“Your biological and technological distinctiveness will be added to our own.” – The Borg
The Internet of Things, or IoT, is a hot topic these days. The cost of building connectivity (i.e., Internet) and sensors into devices (i.e., things) has dropped precipitously. Consequently, applications that once seemed like fodder for science fiction plots are now both possible and commercially viable. The cost of storing the data collected by all of those devices has also dropped. Moreover, advances in big data and deep learning technologies are making it possible to analyse the data for insights, and then take timely actions driven by those insights. In many cases actions are carried out by the devices themselves. There are applications for IoT in just about any industry. IoT devices can be anything from smart watches to power line poles, and, of course, the mobile phones that nearly everyone now carries around.
A world where every device is connected, collects and exchanges information, and then takes collective action based on that information, seems a little Borgish to me. The thought of every aspect of my life, from my pulse rate, to how fast I drive, to how many glasses of wine I have with dinner, raises some serious privacy concerns. But while some folks might find ways to create IoT applications designed for nefarious purposes, there are tremendous opportunities to do a great deal of good with IoT. An IoT-enabled smart home might say to itself, “It’s cold outside. Nobody is in the house. The garage door is open. Close it.” Or, to give a more high-stakes example, an IoT health care application could make the following judgement, “64-year-old-males who, like John, smoke, are overweight and have John’s current blood pressure are highly likely to suffer a stroke in the near future. Alert John, his wife and his doctor.”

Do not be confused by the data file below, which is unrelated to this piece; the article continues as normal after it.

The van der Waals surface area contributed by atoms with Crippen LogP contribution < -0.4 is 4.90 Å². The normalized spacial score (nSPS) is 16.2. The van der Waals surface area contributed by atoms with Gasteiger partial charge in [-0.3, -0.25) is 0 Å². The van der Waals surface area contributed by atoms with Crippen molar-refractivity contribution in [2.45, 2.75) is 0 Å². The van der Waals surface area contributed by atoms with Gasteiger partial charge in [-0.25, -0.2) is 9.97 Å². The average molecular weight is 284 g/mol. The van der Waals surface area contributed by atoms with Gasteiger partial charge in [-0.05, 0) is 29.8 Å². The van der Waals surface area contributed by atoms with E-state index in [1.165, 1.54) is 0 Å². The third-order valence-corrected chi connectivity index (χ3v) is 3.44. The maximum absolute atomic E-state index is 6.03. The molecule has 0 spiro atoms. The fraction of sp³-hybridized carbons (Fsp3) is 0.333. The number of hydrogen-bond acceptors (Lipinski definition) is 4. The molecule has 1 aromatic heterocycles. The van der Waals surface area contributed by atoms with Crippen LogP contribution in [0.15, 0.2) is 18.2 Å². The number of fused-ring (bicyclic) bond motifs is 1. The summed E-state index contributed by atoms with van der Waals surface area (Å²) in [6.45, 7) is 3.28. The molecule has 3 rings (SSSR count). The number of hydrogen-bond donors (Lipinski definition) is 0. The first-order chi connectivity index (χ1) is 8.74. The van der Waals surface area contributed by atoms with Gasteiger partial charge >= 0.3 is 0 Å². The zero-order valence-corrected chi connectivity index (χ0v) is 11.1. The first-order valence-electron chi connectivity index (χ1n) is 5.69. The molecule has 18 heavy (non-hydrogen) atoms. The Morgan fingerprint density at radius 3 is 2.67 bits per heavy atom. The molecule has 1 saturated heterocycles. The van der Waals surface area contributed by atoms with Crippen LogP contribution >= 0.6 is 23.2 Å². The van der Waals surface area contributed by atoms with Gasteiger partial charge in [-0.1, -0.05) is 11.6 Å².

A Fairly Good and Short IoT Book
Sudha Jamthe, who does some teaching at Stanford and MIT, wrote a book about IoT, entitled “IoT Disruptions 2020.” At about 100 pages, the book is a quick read. Jamthe does a nice job of defining IoT and reviewing some typical IoT applications in areas like digital health and smart supermarkets. She also gives a nice overview of the emerging jobs market in IoT.
One problem with the book is that it is not particularly well-written from a stylistic, and often grammatical, perspective. Here is an example from the book:
Is the health conscious customer doing targeted shopping, a deliberate list based shopping with a focus or is the customer doing binge shopping is driven by emotions?
Although it’s not particularly difficult to figure out what the author meant to say in the preceding example, I often had to reread sentences or slow down to ensure that I was following along. It would have saved me time if Jamthe had hired a better editor, or perhaps any editor, to review the book prior to publishing.
Despite the weird language issues, my final take on IoT Disruptions 2020 is that it is a good jumping off point to learn about IoT. The brevity of the book is an advantage since you won’t have to invest a great deal of time. And when you’re done, you’ll at least be able to talk about IoT, some of its applications, and where the industry and job market are headed.